The relations among temperament, social competence, and levels of a stress-sensitive hormone (salivary cortisol) were examined in two studies of preschool children (Study 1, N = 29; Study 2, N = 46). In both studies, we sampled cortisol daily for the initial weeks of the school year (Group Formation period) and for several weeks later in the year (Familiar Group period). For each child, we examined two measures of cortisol activity (separately for each period) based on the distribution of cortisol levels across days: (a) median cortisol (50th percentile) and (b) cortisol reactivity (the difference between the 75th and 50th percentile). Median cortisol was modestly stable across periods, but cortisol reactivity was not. Children who showed high cortisol reactivity (75th minus 50th percentile ≥0.10 μg/dl) during the Group Formation period but low-to-normal cortisol reactivity during the Familiar Group period were outgoing, competent, and well liked by their peers. In contrast, children who changed from low/normal to high cortisol reactivity and those who maintained high cortisol reactivity from the Group Formation to Familiar Group period were affectively negative and solitary. Children who showed high median cortisol during the Familiar Group period or over both periods scored lower on a measure of attentional and inhibitory control. Together, these results suggest that relations among temperament, social competence, and neuroendocrine reactivity reflect both individual and contextual differences.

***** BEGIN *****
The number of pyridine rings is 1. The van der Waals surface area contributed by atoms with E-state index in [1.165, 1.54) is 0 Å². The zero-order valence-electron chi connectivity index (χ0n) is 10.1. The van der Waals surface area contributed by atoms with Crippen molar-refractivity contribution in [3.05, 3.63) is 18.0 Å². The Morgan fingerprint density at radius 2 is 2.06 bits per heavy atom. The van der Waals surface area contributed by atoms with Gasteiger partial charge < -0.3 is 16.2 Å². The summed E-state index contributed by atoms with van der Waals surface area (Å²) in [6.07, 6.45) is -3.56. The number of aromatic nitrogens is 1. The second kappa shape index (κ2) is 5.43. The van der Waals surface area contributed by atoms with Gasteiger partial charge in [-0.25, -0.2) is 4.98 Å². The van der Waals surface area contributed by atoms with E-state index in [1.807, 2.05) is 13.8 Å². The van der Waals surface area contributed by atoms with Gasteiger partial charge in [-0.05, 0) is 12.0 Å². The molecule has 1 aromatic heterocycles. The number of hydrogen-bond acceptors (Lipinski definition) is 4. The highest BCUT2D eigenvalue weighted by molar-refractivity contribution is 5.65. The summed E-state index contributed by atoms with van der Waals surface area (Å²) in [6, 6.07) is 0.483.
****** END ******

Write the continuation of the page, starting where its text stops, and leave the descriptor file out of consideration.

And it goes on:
|Original language||English (US)|
|Number of pages||21|
|State||Published - Jul 1997|
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